Yakama Nation leaders are suing the state for scrapping an agreement that allowed tribal gas station owners to buy bulk fuel mostly free of state fuel taxes.
The tribe filed the lawsuit against the state Department of Licensing and Gov. Chris Gregoire on Dec. 6 in Yakama Tribal Court, according to a Yakama news release.
At issue is a federal consent decree between the tribe and state that allows tribal fuel station owners on the reservation to buy bulk fuel mostly free from state taxes to sell to tribal members, who are exempt from state fuel taxes. On Dec. 5, the state terminated the agreement, saying the tribe was not abiding by its audit requirements.
Both the state and the tribe were in mediation over terms of the agreement. Department of Licensing spokesman Brad Benfield in Olympia said Wednesday that the state terminated the agreement because mediation failed after more than 180 days. Both parties entered mediation after the state said the tribe failed to submit required audits of fuel sales spanning from 2007 to present.
But Tribal Council Chairman Harry Smiskin accused the state of negotiating in bad faith. Negotiations are required by the federal consent decree. He said the Yakamas have stronger treaty rights than most other tribes in the state, and the state shouldn’t use a cookie-cutter approach to a fuel-tax agreement.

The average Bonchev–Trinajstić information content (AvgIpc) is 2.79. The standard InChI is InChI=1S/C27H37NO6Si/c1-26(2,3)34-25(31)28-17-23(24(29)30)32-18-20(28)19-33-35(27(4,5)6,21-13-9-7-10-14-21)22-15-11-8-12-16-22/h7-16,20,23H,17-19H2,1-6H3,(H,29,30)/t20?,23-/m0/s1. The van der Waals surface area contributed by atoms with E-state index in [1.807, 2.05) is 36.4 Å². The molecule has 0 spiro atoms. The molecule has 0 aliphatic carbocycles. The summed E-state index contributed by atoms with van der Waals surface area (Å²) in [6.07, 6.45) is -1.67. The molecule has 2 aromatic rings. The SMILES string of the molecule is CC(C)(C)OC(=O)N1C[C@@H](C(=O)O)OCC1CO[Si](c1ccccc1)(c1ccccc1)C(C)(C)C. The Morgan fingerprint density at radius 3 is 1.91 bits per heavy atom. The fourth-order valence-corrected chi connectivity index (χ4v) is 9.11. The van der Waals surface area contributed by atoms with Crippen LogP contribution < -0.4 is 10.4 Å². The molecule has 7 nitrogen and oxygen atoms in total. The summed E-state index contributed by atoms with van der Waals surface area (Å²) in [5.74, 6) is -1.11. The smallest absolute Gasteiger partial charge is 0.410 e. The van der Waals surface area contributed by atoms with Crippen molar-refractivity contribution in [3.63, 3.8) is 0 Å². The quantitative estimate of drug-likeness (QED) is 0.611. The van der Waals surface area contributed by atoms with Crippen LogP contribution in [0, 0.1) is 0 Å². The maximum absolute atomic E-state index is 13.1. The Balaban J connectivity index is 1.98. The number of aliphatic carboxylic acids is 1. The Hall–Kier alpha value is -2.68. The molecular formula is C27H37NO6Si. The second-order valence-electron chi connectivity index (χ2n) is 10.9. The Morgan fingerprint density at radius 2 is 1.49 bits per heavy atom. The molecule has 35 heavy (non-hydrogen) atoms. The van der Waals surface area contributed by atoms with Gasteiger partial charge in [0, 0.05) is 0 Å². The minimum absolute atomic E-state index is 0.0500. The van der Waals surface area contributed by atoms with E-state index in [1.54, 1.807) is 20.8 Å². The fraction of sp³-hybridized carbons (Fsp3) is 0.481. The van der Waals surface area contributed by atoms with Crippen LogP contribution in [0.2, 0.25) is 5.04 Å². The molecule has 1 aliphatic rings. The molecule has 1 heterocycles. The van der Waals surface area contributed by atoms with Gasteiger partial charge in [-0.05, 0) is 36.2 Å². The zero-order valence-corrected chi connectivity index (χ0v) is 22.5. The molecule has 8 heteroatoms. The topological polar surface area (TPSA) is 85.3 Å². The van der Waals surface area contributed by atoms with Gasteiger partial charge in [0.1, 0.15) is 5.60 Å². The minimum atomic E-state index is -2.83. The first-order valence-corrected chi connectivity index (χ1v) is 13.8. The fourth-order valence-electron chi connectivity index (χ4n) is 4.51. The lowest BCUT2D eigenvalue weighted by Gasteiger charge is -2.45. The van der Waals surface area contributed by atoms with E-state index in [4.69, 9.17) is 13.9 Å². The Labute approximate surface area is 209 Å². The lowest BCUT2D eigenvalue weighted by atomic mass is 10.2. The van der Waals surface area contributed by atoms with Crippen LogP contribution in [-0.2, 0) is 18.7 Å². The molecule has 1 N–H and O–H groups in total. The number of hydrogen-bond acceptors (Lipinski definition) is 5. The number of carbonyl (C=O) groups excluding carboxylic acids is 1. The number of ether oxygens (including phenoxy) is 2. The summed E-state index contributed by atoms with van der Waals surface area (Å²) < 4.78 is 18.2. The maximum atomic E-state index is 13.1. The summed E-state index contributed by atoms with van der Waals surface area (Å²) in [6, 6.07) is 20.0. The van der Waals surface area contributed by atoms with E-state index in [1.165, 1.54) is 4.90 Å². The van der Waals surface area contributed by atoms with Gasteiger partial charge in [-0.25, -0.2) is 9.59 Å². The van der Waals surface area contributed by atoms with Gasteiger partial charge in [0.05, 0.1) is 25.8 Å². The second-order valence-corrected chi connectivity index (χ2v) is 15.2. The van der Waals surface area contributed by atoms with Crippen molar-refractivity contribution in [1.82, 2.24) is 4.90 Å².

“We just don’t feel that was good faith mediation,” Smiskin said Wednesday. “They’re the ones that pulled the plug on it, not us. So it left us with no other alternative but to file in court.”
The state’s move to scrap the agreement now requires fuel distributors to assess the state tax of 37.5 cents per gallon on all fuel delivered to tribal stations on the reservation. The tribe’s lawsuit attempts to block the state from assessing those state fuel taxes.
Benfield said the state is holding off on ordering distributors to collect the tax while the litigation is pending.
In the past, state officials estimated that the tribe owes the state some $11 million in fuel taxes.
Although tribal members are exempt from state fuel taxes on the reservation, non-Indians buying at tribal stations are still required to pay it. Under the decree, tribal fuel stations pay the state fuel tax on only 25 percent of bulk fuel delivered. Under the agreement, tribal station owners are required to provide audits of tribal and nontribal sales to determine whether the tribe owes additional state fuel taxes on sales to non-Indians.
The Yakama reservation is a checkerboard of tribal and nontribal land, and non-Indians outnumber tribal members in two reservation towns: Toppenish and Wapato.
• Phil Ferolito can be reached at 509-577-7749 or email@example.com.